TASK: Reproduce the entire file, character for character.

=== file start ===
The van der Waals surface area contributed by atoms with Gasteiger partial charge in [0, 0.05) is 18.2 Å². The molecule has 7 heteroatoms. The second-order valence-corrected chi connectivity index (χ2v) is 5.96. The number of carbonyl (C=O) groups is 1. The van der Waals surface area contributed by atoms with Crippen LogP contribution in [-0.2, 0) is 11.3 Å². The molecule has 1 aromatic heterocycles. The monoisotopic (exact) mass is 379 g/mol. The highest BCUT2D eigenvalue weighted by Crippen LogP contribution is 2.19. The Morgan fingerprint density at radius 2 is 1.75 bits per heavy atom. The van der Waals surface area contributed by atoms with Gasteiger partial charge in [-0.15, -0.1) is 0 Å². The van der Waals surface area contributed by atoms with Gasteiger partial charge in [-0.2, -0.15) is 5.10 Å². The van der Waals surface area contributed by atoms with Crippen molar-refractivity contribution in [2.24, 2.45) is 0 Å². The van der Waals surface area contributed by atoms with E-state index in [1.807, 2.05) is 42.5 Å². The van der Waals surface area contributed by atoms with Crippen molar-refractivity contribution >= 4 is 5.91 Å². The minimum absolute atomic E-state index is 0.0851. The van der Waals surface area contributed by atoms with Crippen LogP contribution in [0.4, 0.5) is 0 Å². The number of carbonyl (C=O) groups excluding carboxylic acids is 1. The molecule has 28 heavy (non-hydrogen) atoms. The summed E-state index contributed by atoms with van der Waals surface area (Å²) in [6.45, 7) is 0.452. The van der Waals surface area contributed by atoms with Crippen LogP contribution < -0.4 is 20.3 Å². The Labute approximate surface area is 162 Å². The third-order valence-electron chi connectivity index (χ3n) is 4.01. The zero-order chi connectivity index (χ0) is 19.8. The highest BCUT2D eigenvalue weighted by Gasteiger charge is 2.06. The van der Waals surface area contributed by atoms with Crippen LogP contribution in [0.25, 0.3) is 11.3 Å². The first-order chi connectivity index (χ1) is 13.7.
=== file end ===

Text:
The van der Waals surface area contributed by atoms with Gasteiger partial charge in [0, 0.05) is 18.2 Å². The molecule has 7 heteroatoms. The second-order valence-corrected chi connectivity index (χ2v) is 5.96. The number of carbonyl (C=O) groups is 1. The van der Waals surface area contributed by atoms with Crippen LogP contribution in [-0.2, 0) is 11.3 Å². The molecule has 1 aromatic heterocycles. The monoisotopic (exact) mass is 379 g/mol. The highest BCUT2D eigenvalue weighted by Crippen LogP contribution is 2.19. The Morgan fingerprint density at radius 2 is 1.75 bits per heavy atom. The van der Waals surface area contributed by atoms with Gasteiger partial charge in [-0.15, -0.1) is 0 Å². The van der Waals surface area contributed by atoms with Gasteiger partial charge in [-0.2, -0.15) is 5.10 Å². The van der Waals surface area contributed by atoms with Crippen molar-refractivity contribution in [2.24, 2.45) is 0 Å². The van der Waals surface area contributed by atoms with E-state index in [1.807, 2.05) is 42.5 Å². The van der Waals surface area contributed by atoms with Crippen molar-refractivity contribution >= 4 is 5.91 Å². The minimum absolute atomic E-state index is 0.0851. The van der Waals surface area contributed by atoms with Crippen LogP contribution in [0.4, 0.5) is 0 Å². The number of carbonyl (C=O) groups excluding carboxylic acids is 1. The molecule has 28 heavy (non-hydrogen) atoms. The summed E-state index contributed by atoms with van der Waals surface area (Å²) in [6.45, 7) is 0.452. The van der Waals surface area contributed by atoms with Crippen LogP contribution < -0.4 is 20.3 Å². The Labute approximate surface area is 162 Å². The third-order valence-electron chi connectivity index (χ3n) is 4.01. The zero-order chi connectivity index (χ0) is 19.8. The highest BCUT2D eigenvalue weighted by Gasteiger charge is 2.06. The van der Waals surface area contributed by atoms with Crippen LogP contribution in [0.25, 0.3) is 11.3 Å². The first-order chi connectivity index (χ1) is 13.7.